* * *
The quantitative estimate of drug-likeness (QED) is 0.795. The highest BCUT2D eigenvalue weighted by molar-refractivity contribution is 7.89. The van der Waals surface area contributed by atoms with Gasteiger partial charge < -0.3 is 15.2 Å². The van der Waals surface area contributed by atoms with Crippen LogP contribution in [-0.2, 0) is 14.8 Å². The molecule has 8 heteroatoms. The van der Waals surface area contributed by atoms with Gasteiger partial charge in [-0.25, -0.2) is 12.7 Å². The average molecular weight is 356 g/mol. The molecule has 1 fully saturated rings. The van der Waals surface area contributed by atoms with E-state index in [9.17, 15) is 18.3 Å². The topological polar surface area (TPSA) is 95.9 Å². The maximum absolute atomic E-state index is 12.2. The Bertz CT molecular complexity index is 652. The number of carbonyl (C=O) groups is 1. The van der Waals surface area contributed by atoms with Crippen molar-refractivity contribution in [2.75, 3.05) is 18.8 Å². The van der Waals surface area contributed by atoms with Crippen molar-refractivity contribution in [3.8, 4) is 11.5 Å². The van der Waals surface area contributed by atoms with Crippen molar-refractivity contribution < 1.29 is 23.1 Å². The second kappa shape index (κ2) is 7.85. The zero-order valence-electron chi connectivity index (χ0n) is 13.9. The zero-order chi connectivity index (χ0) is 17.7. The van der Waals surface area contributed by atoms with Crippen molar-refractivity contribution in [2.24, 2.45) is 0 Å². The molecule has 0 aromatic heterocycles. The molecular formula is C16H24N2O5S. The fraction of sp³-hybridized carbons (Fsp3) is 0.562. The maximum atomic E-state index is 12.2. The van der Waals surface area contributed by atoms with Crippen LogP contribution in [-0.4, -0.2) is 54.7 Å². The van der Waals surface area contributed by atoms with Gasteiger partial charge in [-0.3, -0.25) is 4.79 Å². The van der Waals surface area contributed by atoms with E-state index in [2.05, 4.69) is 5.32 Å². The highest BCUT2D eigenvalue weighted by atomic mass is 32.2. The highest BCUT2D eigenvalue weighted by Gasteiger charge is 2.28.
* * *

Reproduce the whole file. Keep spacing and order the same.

The quantitative estimate of drug-likeness (QED) is 0.795. The highest BCUT2D eigenvalue weighted by molar-refractivity contribution is 7.89. The van der Waals surface area contributed by atoms with Gasteiger partial charge < -0.3 is 15.2 Å². The van der Waals surface area contributed by atoms with Crippen LogP contribution in [-0.2, 0) is 14.8 Å². The molecule has 8 heteroatoms. The van der Waals surface area contributed by atoms with Gasteiger partial charge in [-0.25, -0.2) is 12.7 Å². The average molecular weight is 356 g/mol. The molecule has 1 fully saturated rings. The van der Waals surface area contributed by atoms with E-state index in [9.17, 15) is 18.3 Å². The topological polar surface area (TPSA) is 95.9 Å². The maximum absolute atomic E-state index is 12.2. The Bertz CT molecular complexity index is 652. The number of carbonyl (C=O) groups is 1. The van der Waals surface area contributed by atoms with Crippen molar-refractivity contribution in [2.75, 3.05) is 18.8 Å². The van der Waals surface area contributed by atoms with Crippen molar-refractivity contribution in [3.8, 4) is 11.5 Å². The van der Waals surface area contributed by atoms with Crippen molar-refractivity contribution < 1.29 is 23.1 Å². The second kappa shape index (κ2) is 7.85. The zero-order valence-electron chi connectivity index (χ0n) is 13.9. The zero-order chi connectivity index (χ0) is 17.7. The van der Waals surface area contributed by atoms with Crippen molar-refractivity contribution in [2.24, 2.45) is 0 Å². The molecule has 0 aromatic heterocycles. The molecular formula is C16H24N2O5S. The fraction of sp³-hybridized carbons (Fsp3) is 0.562. The maximum atomic E-state index is 12.2. The van der Waals surface area contributed by atoms with Crippen LogP contribution in [-0.4, -0.2) is 54.7 Å². The van der Waals surface area contributed by atoms with Gasteiger partial charge in [-0.3, -0.25) is 4.79 Å². The van der Waals surface area contributed by atoms with E-state index in [2.05, 4.69) is 5.32 Å². The highest BCUT2D eigenvalue weighted by atomic mass is 32.2. The highest BCUT2D eigenvalue weighted by Gasteiger charge is 2.28.